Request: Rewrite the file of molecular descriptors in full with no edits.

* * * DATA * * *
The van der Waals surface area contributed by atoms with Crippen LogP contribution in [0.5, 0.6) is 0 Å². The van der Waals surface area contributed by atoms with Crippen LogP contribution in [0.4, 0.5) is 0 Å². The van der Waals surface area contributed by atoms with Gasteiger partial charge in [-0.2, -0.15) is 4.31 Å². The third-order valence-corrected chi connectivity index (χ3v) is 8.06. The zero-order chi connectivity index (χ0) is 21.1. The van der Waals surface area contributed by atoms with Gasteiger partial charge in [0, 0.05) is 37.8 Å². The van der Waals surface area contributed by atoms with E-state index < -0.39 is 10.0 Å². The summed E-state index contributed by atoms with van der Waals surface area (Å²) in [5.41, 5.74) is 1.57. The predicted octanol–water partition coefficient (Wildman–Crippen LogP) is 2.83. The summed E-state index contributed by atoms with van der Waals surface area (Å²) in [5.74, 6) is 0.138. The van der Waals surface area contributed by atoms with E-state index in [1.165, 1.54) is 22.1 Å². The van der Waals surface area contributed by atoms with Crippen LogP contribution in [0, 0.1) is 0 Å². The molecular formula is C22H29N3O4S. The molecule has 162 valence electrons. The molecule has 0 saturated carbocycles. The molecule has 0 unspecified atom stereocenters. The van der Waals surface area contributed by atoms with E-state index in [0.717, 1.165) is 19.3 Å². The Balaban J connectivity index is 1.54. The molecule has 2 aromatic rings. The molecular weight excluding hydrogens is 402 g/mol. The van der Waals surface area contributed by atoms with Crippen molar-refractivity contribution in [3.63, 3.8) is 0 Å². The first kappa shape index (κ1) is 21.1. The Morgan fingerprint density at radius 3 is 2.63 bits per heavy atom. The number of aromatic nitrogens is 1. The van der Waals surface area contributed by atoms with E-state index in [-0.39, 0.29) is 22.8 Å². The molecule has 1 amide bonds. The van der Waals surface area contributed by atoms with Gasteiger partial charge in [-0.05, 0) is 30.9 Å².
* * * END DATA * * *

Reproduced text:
The van der Waals surface area contributed by atoms with Crippen LogP contribution in [0.5, 0.6) is 0 Å². The van der Waals surface area contributed by atoms with Crippen LogP contribution in [0.4, 0.5) is 0 Å². The van der Waals surface area contributed by atoms with Gasteiger partial charge in [-0.2, -0.15) is 4.31 Å². The third-order valence-corrected chi connectivity index (χ3v) is 8.06. The zero-order chi connectivity index (χ0) is 21.1. The van der Waals surface area contributed by atoms with Gasteiger partial charge in [0, 0.05) is 37.8 Å². The van der Waals surface area contributed by atoms with E-state index < -0.39 is 10.0 Å². The summed E-state index contributed by atoms with van der Waals surface area (Å²) in [5.41, 5.74) is 1.57. The predicted octanol–water partition coefficient (Wildman–Crippen LogP) is 2.83. The summed E-state index contributed by atoms with van der Waals surface area (Å²) in [5.74, 6) is 0.138. The van der Waals surface area contributed by atoms with E-state index in [1.165, 1.54) is 22.1 Å². The van der Waals surface area contributed by atoms with Crippen LogP contribution in [0, 0.1) is 0 Å². The molecular formula is C22H29N3O4S. The molecule has 162 valence electrons. The molecule has 0 saturated carbocycles. The molecule has 0 unspecified atom stereocenters. The van der Waals surface area contributed by atoms with E-state index in [0.717, 1.165) is 19.3 Å². The Balaban J connectivity index is 1.54. The molecule has 2 aromatic rings. The molecular weight excluding hydrogens is 402 g/mol. The van der Waals surface area contributed by atoms with Crippen molar-refractivity contribution in [3.63, 3.8) is 0 Å². The first kappa shape index (κ1) is 21.1. The Morgan fingerprint density at radius 3 is 2.63 bits per heavy atom. The number of aromatic nitrogens is 1. The van der Waals surface area contributed by atoms with E-state index in [-0.39, 0.29) is 22.8 Å². The molecule has 1 amide bonds. The van der Waals surface area contributed by atoms with Gasteiger partial charge in [-0.05, 0) is 30.9 Å².